Exempting critical infrastructure information from disclosure could hide potentially serious flaws, said Rebecca Daugherty, director of the FOI Service Center at the Reporters Committee for Freedom of the Press. “One of the best ways to solve a problem is to put a lot of eyes on [it],” Daugherty said. “But if the problem only belongs to industry – or belongs only to industry and government – and other people aren’t allowed to see it, then you diminish the number of people who could help you solve that problem.”
That should not be a concern, said Chris VandenHeuvel, spokesman for the American Chemistry Council, which represents DuPont, Dow and nearly 200 other chemical manufacturing companies. Maintaining the confidentiality of facilities’ weak spots is not aimed at keeping the public in the dark, he said. “Our bias is generally toward openness as much as possible,” he said.
For instance, he said, public information chemical manufacturers submit to a variety of federal agencies would be unaffected by the FOIA exemptions in the homeland security bills. Those submissions include worst-case scenario reports to the Environmental Protection Agency, which detail the potential impacts of an accidental release. Unlike the voluntary submissions envisioned in the homeland security legislation, however, the worst-case scenario plans are required by the Clean Air Act.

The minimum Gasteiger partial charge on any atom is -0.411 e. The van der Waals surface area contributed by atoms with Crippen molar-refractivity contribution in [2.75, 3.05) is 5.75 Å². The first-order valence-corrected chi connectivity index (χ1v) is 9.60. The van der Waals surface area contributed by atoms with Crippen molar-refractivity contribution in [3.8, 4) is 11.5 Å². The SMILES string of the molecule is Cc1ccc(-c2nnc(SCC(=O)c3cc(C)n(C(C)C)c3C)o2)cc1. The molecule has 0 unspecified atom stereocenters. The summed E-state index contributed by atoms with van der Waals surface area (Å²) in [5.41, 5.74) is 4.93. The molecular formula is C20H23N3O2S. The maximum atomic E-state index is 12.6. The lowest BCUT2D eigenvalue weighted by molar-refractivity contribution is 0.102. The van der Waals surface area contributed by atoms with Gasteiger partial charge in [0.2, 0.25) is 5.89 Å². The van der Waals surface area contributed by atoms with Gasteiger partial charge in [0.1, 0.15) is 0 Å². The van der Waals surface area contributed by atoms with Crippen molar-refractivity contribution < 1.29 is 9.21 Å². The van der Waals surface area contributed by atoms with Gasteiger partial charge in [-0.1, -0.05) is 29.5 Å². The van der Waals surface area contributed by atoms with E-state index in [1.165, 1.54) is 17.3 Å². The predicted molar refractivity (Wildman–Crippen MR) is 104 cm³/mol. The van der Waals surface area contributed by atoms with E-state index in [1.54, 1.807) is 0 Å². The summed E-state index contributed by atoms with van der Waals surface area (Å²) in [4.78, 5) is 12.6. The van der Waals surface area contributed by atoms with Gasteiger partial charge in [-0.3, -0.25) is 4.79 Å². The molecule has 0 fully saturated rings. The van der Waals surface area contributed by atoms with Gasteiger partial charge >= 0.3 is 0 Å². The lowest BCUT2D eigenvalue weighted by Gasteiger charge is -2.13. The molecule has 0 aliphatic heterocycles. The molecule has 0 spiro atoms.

Concerns that terrorists could use the worst-case scenario information to target lethal plants have led the EPA to limit the public availability of the information, and similar worries are driving efforts to put critical infrastructure information outside the scope of FOIA. The vulnerabilities of plants, VandenHeuvel said, is “exactly the type of information you don’t want to give to the enemy.”